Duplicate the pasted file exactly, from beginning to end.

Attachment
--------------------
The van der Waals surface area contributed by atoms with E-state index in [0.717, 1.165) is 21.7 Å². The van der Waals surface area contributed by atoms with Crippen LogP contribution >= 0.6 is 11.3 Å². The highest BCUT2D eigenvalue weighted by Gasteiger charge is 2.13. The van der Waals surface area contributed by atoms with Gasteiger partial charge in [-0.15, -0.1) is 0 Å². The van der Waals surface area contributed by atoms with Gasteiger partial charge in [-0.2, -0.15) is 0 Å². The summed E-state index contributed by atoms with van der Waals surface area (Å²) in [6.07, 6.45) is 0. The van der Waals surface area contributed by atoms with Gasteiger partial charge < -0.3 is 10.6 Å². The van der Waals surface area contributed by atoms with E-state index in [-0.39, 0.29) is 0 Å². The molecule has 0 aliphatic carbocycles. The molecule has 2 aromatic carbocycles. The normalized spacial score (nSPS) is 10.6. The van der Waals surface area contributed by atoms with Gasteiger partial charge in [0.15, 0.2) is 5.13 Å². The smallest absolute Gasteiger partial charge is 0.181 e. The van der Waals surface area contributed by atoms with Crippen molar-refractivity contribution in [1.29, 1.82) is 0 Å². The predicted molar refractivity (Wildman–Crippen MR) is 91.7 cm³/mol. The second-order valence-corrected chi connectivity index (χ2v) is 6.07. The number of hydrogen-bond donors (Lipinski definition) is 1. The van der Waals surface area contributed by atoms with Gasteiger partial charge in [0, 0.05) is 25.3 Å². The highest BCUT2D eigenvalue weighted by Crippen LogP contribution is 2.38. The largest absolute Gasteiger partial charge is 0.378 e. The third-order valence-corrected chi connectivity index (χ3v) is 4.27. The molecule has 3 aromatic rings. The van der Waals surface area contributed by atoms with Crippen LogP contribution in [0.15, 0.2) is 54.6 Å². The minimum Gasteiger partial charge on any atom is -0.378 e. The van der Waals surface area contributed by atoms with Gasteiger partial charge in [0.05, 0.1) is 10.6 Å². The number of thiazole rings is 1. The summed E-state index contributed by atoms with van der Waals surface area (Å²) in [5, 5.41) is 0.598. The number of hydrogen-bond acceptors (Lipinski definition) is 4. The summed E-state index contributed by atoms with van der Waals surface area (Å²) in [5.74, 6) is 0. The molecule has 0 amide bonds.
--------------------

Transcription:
The van der Waals surface area contributed by atoms with E-state index in [0.717, 1.165) is 21.7 Å². The van der Waals surface area contributed by atoms with Crippen LogP contribution >= 0.6 is 11.3 Å². The highest BCUT2D eigenvalue weighted by Gasteiger charge is 2.13. The van der Waals surface area contributed by atoms with Gasteiger partial charge in [-0.15, -0.1) is 0 Å². The van der Waals surface area contributed by atoms with Gasteiger partial charge in [-0.2, -0.15) is 0 Å². The summed E-state index contributed by atoms with van der Waals surface area (Å²) in [6.07, 6.45) is 0. The van der Waals surface area contributed by atoms with Gasteiger partial charge < -0.3 is 10.6 Å². The van der Waals surface area contributed by atoms with E-state index in [-0.39, 0.29) is 0 Å². The molecule has 0 aliphatic carbocycles. The molecule has 2 aromatic carbocycles. The normalized spacial score (nSPS) is 10.6. The van der Waals surface area contributed by atoms with Gasteiger partial charge in [0.15, 0.2) is 5.13 Å². The smallest absolute Gasteiger partial charge is 0.181 e. The van der Waals surface area contributed by atoms with Crippen molar-refractivity contribution in [1.29, 1.82) is 0 Å². The predicted molar refractivity (Wildman–Crippen MR) is 91.7 cm³/mol. The second-order valence-corrected chi connectivity index (χ2v) is 6.07. The number of hydrogen-bond donors (Lipinski definition) is 1. The van der Waals surface area contributed by atoms with Gasteiger partial charge in [0, 0.05) is 25.3 Å². The highest BCUT2D eigenvalue weighted by Crippen LogP contribution is 2.38. The largest absolute Gasteiger partial charge is 0.378 e. The third-order valence-corrected chi connectivity index (χ3v) is 4.27. The molecule has 3 aromatic rings. The van der Waals surface area contributed by atoms with Crippen LogP contribution in [0.15, 0.2) is 54.6 Å². The minimum Gasteiger partial charge on any atom is -0.378 e. The van der Waals surface area contributed by atoms with Gasteiger partial charge in [0.05, 0.1) is 10.6 Å². The number of thiazole rings is 1. The summed E-state index contributed by atoms with van der Waals surface area (Å²) in [5, 5.41) is 0.598. The number of hydrogen-bond acceptors (Lipinski definition) is 4. The summed E-state index contributed by atoms with van der Waals surface area (Å²) in [5.74, 6) is 0. The molecule has 0 amide bonds.